Baby rabbits are called "kittens"!
Rabbits and humans have a long history going back at least 3,000 years and we've loved and hated them ever since. To many, the rabbit is considered a pest, and with good reason! In 1859, 24 European rabbits were released into the wilds of Australia. This was a BIG mistake! Pretty soon, their numbers rose into the hundreds of millions and they ate so much food, that they began to out-compete native animals like the biliby, also known as the Macrotis (which are making a comeback thanks to government protection). Initially, people tried placing rabbit-proof fences to keep the rabbits from invading more and more of Australia. This was a good way to keep the rabbits from hopping to new areas, but since the rabbits could dig, the fences were useless. In the 1950's, we finally found a way to keep the Australian rabbit number down with the use of a virus called Myxomatosis cuniiculi, but most rabbits today have grown immune to that and so they're now using the rabbit haemorrhagic disease virus, which has been declared as a safe way to keep the numbers of those Australian-invading rabbits down. This is a good thing for the biliby!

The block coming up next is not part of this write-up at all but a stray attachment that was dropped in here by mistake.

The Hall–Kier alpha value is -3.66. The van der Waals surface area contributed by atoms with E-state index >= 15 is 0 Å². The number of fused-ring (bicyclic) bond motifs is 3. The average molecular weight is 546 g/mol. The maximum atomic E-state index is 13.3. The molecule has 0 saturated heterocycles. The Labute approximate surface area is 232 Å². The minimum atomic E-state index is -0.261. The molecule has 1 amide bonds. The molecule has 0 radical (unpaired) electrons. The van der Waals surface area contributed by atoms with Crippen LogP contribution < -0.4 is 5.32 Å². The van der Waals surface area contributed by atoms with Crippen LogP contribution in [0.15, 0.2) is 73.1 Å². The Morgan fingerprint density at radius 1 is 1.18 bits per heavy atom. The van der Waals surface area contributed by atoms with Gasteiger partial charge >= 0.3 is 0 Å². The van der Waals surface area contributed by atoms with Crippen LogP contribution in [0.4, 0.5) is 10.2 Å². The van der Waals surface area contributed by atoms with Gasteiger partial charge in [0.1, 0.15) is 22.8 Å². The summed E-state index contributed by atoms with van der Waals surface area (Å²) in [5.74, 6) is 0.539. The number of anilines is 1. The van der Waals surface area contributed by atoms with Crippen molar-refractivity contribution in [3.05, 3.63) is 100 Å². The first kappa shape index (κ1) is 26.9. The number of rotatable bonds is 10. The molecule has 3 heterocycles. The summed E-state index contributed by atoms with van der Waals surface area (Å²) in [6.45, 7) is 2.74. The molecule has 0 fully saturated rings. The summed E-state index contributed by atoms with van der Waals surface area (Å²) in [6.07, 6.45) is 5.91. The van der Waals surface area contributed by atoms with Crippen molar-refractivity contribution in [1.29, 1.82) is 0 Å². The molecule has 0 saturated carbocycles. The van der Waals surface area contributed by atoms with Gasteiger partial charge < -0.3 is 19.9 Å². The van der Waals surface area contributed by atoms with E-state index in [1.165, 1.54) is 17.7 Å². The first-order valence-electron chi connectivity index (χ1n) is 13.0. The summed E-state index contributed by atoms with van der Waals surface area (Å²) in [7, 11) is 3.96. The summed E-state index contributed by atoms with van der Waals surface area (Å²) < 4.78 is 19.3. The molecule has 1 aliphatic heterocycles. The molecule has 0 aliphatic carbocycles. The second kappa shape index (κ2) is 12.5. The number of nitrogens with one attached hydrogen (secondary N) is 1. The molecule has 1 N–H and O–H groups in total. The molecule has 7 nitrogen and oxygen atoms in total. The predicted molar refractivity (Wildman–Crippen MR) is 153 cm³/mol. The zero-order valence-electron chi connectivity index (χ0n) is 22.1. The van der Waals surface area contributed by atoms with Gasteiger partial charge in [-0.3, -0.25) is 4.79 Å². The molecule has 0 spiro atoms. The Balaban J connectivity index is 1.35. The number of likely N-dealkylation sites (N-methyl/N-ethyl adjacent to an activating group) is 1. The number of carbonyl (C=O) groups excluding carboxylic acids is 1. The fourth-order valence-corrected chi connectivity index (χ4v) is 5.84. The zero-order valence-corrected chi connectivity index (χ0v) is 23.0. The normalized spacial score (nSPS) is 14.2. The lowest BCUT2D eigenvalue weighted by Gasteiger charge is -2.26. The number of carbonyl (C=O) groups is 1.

If not for conservation, bilibies might have been pushed into extinction by rabbits.
Despite the fact that many people view them as pests, rabbits are still loved by many as pets and, more bizarrely food. It's often prepared in many of the same ways chicken is; it might be interesting to know that chef Mark Bittman declares that rabbits taste like chicken.

So there you have it: you've probably learned many new facts about rabbits in this article. Now that we know rabbits better, get “hopping” outside this spring to see what species of rabbits live near you!

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1 comment:

  1. My sister has a dwarf rabbit! It's almost a year old. Of course, I'm sure I've already told you that.